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Wrongful Death Damage Recovery

Fairfax Injury Lawyer Brien Roche Addresses Wrongful Death Damage Recovery

Brien Roche

A wrongful death action in Virginia is recognized by statute.  The statute is found at Virginia Code § 8.01-50.

A wrongful death action is an action that is brought by the administrator or executor of someone’s estate after that person has passed away assuming that their death is caused by the negligence or fault of some other person.

The purpose of the Virginia wrongful death action is to compensate the beneficiaries of the decedent. Typically the beneficiaries would be a spouse and/or children.  The statute however does define other potential heirs as also being beneficiaries.

Wrongful Death Damage Recovery May Be Broader Than Is Thought

The damages that typically are recoverable in a Virginia wrongful death action are defined by Virginia Code § 8.01-52 which says that those recoverable damages are such things as what are typically called non-economic damages meaning sorrow, anguish, solace from the loss of the decedent.  The economic damages that are recoverable are compensation for reasonably expected loss of income and for loss of services, protection or care provided by the deceased person.  Other economic damages that are recoverable are such things as the bills associated with the treatment and hospitalization of the decedent relating to the injury which then caused the death and also reasonable funeral expenses.  Punitive damages may be recovered if the wrongdoer’s conduct is willful or wanton or is of such a nature as to constitute recklessness showing a conscious disregard for the safety of others.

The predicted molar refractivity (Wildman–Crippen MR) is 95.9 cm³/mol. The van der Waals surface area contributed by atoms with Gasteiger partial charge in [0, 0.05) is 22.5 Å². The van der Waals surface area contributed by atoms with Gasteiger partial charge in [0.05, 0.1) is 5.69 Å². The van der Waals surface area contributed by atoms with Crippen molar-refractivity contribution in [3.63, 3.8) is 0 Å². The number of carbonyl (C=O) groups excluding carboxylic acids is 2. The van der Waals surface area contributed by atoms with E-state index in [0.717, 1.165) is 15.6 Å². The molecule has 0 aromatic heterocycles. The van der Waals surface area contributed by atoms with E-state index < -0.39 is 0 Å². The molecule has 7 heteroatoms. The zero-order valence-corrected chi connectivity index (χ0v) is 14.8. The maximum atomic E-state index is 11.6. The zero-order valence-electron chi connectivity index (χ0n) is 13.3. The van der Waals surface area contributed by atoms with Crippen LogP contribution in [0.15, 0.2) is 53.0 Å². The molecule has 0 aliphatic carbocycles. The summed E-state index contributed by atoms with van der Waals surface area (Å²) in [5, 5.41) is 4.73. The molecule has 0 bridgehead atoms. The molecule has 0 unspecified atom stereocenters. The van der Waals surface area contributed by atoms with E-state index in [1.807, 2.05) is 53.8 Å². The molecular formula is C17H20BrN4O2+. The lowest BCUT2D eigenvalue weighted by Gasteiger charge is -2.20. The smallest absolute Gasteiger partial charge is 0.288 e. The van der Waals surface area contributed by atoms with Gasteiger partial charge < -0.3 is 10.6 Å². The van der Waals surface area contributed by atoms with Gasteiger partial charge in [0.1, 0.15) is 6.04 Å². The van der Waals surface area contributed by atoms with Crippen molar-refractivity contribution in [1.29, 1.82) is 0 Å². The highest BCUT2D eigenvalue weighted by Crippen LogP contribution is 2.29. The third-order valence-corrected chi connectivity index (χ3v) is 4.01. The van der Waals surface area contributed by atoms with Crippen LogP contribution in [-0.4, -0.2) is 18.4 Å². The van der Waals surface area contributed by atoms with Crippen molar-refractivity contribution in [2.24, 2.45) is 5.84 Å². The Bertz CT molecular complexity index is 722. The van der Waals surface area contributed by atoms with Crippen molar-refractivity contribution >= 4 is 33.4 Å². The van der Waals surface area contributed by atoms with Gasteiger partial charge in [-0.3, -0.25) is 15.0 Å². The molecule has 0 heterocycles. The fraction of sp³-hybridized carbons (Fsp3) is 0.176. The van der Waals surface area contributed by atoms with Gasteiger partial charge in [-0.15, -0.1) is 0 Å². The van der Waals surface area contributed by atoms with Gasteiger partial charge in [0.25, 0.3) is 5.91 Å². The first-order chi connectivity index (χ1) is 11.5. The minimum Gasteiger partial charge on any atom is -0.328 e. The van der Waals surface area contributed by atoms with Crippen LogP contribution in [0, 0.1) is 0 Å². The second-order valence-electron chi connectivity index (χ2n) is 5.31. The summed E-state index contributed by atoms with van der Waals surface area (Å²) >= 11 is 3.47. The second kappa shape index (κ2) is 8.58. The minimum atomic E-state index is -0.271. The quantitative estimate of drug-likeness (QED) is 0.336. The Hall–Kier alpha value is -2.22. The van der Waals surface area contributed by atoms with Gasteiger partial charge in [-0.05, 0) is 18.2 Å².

As to these so-called “economic damages”, the loss of income of the decedent is typically something that is calculated by an economist or CPA to calculate what that total loss of income was over the course of the decedent’s life.  In addition to that there may be compensation for reasonably expected loss of services.  Loss of services would be such things as what a spouse or parent may provide in terms of mowing the lawn, cleaning the gutters and other such types of household and personal services.  Those are all things that can be calculated by an economist.

The defendant may maintain that any loss of income should be offset by taxes and the percentage of that income that would have been consumed by the decedent.  The prevailing case law however indicates that those deductions are not appropriate.

Where things frequently get tricky in regards to wrongful death actions is making a distinction between what are the wrongful death damages and what are referred to as the survival damages.

In Virginia a personal injury claim does survive the death of the decedent.  For instance if somebody is injured in an auto collision and languishes in the hospital for six (6) months and then passes away as a result of those injuries that action would be treated as a wrongful death action.  The issue then becomes whether or not that pain and suffering for the six (6) months post-injury and prior to death are recoverable as part of the wrongful death action.